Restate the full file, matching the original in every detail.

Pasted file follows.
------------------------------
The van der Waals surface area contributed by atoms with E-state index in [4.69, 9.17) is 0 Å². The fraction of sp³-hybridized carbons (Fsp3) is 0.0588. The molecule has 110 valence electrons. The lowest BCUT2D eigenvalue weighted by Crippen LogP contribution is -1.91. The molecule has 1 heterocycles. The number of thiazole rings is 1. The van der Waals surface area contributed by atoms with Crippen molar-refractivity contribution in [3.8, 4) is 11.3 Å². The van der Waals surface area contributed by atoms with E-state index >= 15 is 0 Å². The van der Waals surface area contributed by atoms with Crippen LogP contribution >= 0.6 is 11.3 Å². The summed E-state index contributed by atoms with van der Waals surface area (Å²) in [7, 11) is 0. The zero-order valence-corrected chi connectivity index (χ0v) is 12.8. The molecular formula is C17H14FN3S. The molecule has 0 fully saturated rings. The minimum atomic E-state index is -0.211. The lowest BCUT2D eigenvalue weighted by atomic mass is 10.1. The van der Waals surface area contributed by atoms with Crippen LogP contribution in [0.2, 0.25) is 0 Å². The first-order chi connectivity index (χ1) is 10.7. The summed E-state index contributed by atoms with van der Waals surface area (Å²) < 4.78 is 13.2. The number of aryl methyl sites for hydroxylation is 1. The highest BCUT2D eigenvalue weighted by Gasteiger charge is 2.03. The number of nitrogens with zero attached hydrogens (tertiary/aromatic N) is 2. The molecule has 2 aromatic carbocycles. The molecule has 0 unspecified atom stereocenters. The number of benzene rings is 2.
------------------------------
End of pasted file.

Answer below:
The van der Waals surface area contributed by atoms with E-state index in [4.69, 9.17) is 0 Å². The fraction of sp³-hybridized carbons (Fsp3) is 0.0588. The molecule has 110 valence electrons. The lowest BCUT2D eigenvalue weighted by Crippen LogP contribution is -1.91. The molecule has 1 heterocycles. The number of thiazole rings is 1. The van der Waals surface area contributed by atoms with Crippen molar-refractivity contribution in [3.8, 4) is 11.3 Å². The van der Waals surface area contributed by atoms with E-state index >= 15 is 0 Å². The van der Waals surface area contributed by atoms with Crippen LogP contribution >= 0.6 is 11.3 Å². The summed E-state index contributed by atoms with van der Waals surface area (Å²) in [7, 11) is 0. The zero-order valence-corrected chi connectivity index (χ0v) is 12.8. The molecular formula is C17H14FN3S. The molecule has 0 fully saturated rings. The minimum atomic E-state index is -0.211. The lowest BCUT2D eigenvalue weighted by atomic mass is 10.1. The van der Waals surface area contributed by atoms with Crippen LogP contribution in [0.2, 0.25) is 0 Å². The first-order chi connectivity index (χ1) is 10.7. The summed E-state index contributed by atoms with van der Waals surface area (Å²) < 4.78 is 13.2. The number of aryl methyl sites for hydroxylation is 1. The highest BCUT2D eigenvalue weighted by Gasteiger charge is 2.03. The number of nitrogens with zero attached hydrogens (tertiary/aromatic N) is 2. The molecule has 2 aromatic carbocycles. The molecule has 0 unspecified atom stereocenters. The number of benzene rings is 2.